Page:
A Cheyenne-based program to help youth deal with bullying in schools is making its mark nationally. The "Bullying Hurts" program is run by professional rodeo clown Marvin Nash and his wife. Their program emphasizes youth mentoring and nonviolence. It has been taught in some 300 schools in 37 states. The "Bullying Hurts" program trains high-school kids to mentor grade schoolers on how to deal with bullying in their schools and community. Nash is featured throughout in his clown outfit. The goal is that if kids can learn to handle bullying at a young age, they are less likely to explode into violent retaliation later. In addition, young bullies might come to realize their antics are hurtful and stop before they become too destructive. The program has gained the support of celebrities, including Charlie Daniels, Taylor Swift, Reba McEntire, and Trisha Yearwood.

Riverton police say they have taken two men into custody after the beating death of a 32-year-old man at a house party. The victim was identified as Ernest Paul Jenkins, of Riverton. The names of the suspects were not immediately released. Police Detective Sgt. Eric Murphy says an altercation took place in an apartment on the south side of town. A woman who lived at the apartment discovered the victim later and called police. Murphy says the victim died Thursday at Wyoming Medical Center in Casper.

The Casper Police Department is starting its own training program to cut the amount of time it will take to get new officers onto the streets. The first training class starts Monday. In the past, the department has sent its recruits to the Wyoming Law Enforcement Academy in Douglas. But the Douglas academy only has four training slots for Casper officers in each training class. The training classes are offered three times a year. Casper Police Chief Tom Pagel says it would have taken a year to get all 10 officers through the program in Douglas. But he says that by offering its own training, the department should be able to get all 10 on the streets in 31 weeks. He says that will bring the department up to its full strength of 98 officers.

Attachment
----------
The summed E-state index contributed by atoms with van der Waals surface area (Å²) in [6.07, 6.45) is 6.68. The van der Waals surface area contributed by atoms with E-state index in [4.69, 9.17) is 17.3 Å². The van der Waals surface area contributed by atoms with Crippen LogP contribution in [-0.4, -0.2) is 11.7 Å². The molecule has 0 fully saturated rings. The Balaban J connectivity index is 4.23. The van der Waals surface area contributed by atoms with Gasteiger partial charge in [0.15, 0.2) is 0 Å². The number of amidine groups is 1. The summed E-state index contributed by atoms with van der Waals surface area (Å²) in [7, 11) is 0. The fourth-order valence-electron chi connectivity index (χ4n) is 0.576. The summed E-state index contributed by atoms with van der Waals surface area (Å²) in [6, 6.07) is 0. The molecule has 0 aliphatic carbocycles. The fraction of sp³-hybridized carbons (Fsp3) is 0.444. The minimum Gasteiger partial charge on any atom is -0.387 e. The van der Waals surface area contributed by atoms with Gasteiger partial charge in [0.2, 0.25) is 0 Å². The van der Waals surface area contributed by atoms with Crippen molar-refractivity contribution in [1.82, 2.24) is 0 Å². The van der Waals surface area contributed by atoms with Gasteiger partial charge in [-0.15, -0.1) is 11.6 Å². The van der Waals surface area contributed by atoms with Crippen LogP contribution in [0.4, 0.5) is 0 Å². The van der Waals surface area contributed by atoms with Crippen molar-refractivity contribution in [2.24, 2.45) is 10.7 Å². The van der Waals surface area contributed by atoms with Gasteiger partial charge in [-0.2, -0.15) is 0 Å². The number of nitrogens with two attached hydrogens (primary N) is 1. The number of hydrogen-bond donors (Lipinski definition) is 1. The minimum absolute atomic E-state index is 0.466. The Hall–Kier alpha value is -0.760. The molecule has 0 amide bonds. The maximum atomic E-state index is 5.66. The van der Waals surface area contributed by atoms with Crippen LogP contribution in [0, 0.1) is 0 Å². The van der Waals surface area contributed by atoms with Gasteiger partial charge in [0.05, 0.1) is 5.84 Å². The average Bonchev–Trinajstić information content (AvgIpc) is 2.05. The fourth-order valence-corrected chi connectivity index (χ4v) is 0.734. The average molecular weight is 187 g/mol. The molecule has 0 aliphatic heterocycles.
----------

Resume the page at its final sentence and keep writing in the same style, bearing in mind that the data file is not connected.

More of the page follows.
Cheyenne police are investigating a report of a home invasion robbery over the weekend. Lt. Mark Munari of the Cheyenne Police Department says a woman living in an apartment on the city's north side reported that a man entered her home just before 5 a.m. on Sunday. Munari says the woman told officers that the man held her at gunpoint and bound her hands and feet with tape before stealing her purse. The woman was not injured. The man woman described the man as being of average size and weight with greenish-gray eyes. Munari says the department is taking the case seriously and has assigned detectives and officers from its major crimes unit.
You can contact our News Department to submit any noteworthy news items or feedback. E-mail us or call our 24-hour News Tip Hotline at 578-5019.